Using a strategic Approach to Redistribution: An example

Category: By Barooq
Here is a scenario I cooked up for redistribution. I’ve tried to make it as complex as possible but addressing is kept simple.

We have EIGRP between R1 and R2 over network 150.1.10/24
We have RIP running on Ethernet between R2 and R3, on serial link ( between R3 and R4 and Ethernet Network between R4 and R5.
OSPF is running on two frame relay networks between R3, R4 and R6, Serial link between R6 and R7 and frame relay link between R 7 and R9.
Also we have RIP on R8’s two networks to R6 and R7
And EIGRP between R9 and R10 Ethernet network and R9 and R7’s frame relay link.

We have to redistribute between EIGRP and RIP at R2, RIP and OSPF at R3, R6, R7, EIGRP and OSPF at R9

According to the strategic approach
1) We first identify our core domain.

Its easy. OSPF sits in the middle, and connects to most other domains.

2) Now we start redistribution

At R2

The methodology is to first do the redistribution if necessary between non core domains.
Hmmm R2 is a single rendezvous point between RIP and EIGRP. SO no problems we can safely have mutual redistribution.
After this step we should have reachability between R1 and R5.

Well all other points involve core domains. Let’s start with single point of redistribution among domains.

At R3:

At R3 we redistribute between OSPF and RIP.
There should be no problem right because a single point of redistribution right?

Well LOOK again.
As a rule we should prefer the native routes. R3 has a RIP route to network, which was redistributed in RIP. Now this route is redistributed in OSPF and will reach R4 via OSPF and get installed there.
Immediately we’ll have a loop.
The exact same scenario for networks and beyond will occur. R3 had that as RIP route from R4 and redistributed them in OSPF, and they will get fed back at R4 at OSPF routes.

So again we should remember that

“If two routing domains have more that one rendezvous points, even if redistribution is done at a single point make sure that both domains prefer their native routes.”

So with a little foresight, all we need to do is to tag routes going to OSPF on R3 and filter them in OSPF process on R4. ( Distribute-list route-map)
We can also match the routes and lower the admin distance to 109 on R4, but simple tagging seems easier to understand here. Also we can just lower the admin distance of all RIP routes on R4, but as personal rule, I stay away from that. If I know what route is going to cause problem, that’s the route I’ll play with.

At the end of this step R1 and R5 should have reach ability to all OSPF routes.
Lets go to R9 now because a single point of redistribution.
At R9:

Hmmm similar scenario but EIGRP and OSPF here.
Unlike last time we wont have a problem unless EIGRP has an external route.
In that case, we have to filter that in OSPF so that at R7, we prefer or native routes of EIGRP.
Remember HIGHER to LOWER we need to take care, if domains have more than one meeting points.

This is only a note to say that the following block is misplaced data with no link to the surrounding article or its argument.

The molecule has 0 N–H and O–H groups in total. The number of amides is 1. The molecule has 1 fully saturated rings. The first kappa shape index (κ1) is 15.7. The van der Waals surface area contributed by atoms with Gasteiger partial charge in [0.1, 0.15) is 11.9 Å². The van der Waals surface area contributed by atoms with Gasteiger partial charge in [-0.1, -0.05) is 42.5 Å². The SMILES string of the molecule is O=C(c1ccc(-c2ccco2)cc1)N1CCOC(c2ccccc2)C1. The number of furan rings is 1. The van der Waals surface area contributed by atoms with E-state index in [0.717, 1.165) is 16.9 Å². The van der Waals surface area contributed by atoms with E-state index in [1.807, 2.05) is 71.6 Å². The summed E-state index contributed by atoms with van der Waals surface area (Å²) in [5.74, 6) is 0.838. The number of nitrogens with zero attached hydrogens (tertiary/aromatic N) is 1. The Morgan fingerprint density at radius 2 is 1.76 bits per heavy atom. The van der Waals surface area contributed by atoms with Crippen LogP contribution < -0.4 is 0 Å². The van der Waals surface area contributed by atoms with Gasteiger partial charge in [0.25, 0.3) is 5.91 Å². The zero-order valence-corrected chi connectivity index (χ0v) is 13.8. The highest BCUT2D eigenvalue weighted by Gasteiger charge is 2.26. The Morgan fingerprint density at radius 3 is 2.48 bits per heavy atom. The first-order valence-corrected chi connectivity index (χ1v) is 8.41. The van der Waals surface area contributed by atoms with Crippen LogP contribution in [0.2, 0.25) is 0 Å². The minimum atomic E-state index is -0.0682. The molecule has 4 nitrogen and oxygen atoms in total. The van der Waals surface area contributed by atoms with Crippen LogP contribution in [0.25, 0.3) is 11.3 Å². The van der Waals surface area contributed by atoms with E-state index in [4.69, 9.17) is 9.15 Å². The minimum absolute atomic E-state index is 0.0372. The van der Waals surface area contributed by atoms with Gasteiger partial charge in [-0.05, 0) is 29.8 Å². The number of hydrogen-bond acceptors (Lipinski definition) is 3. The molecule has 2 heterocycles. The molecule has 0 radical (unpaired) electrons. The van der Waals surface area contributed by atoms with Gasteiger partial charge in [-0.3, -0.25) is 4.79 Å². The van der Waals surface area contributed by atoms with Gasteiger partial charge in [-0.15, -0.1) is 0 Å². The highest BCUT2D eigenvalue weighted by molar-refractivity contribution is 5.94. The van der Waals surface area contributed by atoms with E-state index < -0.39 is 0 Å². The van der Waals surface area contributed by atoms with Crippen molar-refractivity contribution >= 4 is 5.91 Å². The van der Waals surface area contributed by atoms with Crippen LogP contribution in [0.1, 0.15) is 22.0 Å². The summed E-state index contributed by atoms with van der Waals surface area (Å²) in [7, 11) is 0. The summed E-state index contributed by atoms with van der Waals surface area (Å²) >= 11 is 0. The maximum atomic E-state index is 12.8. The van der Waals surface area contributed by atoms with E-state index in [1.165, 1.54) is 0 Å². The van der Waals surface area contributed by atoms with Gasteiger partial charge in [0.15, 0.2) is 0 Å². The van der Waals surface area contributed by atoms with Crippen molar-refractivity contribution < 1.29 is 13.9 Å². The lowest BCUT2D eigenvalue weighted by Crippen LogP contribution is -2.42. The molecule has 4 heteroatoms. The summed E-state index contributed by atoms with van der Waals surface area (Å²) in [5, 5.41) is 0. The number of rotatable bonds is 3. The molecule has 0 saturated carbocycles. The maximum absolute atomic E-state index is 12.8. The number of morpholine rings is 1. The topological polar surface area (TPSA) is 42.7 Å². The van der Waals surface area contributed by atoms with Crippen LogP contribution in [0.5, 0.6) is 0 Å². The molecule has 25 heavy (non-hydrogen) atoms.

At the end of this step, we’ll have reachability between R10->R5->R1 and vice versa.

Now we go to double point of redistribution.

At R6 and R7:

Lets say R6 loop back is running RIP as well.

If we understand the problem we faced at R3 we should have no problem here.
On both routers we tag routes during the redistribution and deny those routes getting back into. starting with R6, a simple redistribution would mean that apart from connected routes, now R7 would prefer the route to R6 loopback through R6. We don’t want that, as we always prefer native routes. We can just match the route, make its admin distance less than ospf on both R6 and R7 and we'll be ok.
We wont even need tagging and denying here even.
As Both routers will prefer their native OSPF paths by design, and the RIP native paths because we changed the AD.
When Rip routes are fed into OSPF for example at R6, at R7 it wont be fed back because the route wont be in routing table as an OSPF route but rather as a RIP route.
Btw, being paranoid, I always tag and deny at dual point of redistribution anyway :)

One thing haven’t added here, is that if we redistribute any network/connected route prior to the redistribution question, we should always remember that we are breaking “Inherent redistribute connected of redistribution process.”
We should always modify our route maps to make the process complete.
For example, if at R2 we redistributed a loop back network into rip, the connected interface running EIGRP will not be redistributed here. We should modify the route map we used to redistribute the loop back and add serial interface in that.

This is a document for self reference.
But if anyone reads it and maybe have a redistribution problem, I’ll be glad rather thankful to look at that and use this approach to see how things work.
I used the same approach on IEWB labs 5 – 15 (no I haven’t completed those), just by looking at the diagram and question and then looking at the solution. Each time, I found that though my methods may be different, solution essentially takes the same loop prevention measures.
This is when I haven’t even configured the network. :P
And apart from IEWB lab 2 scenario, (which involves a backup link), I think the approach will always work. I need to lab that scenario again, but the backup links just adds a whole new level of complexity because in that case, we have to be aware of a route that isn't there :D

Just by looking at the diagram and question and having a little foresight we can already predict and avoid potential problems before they occur.

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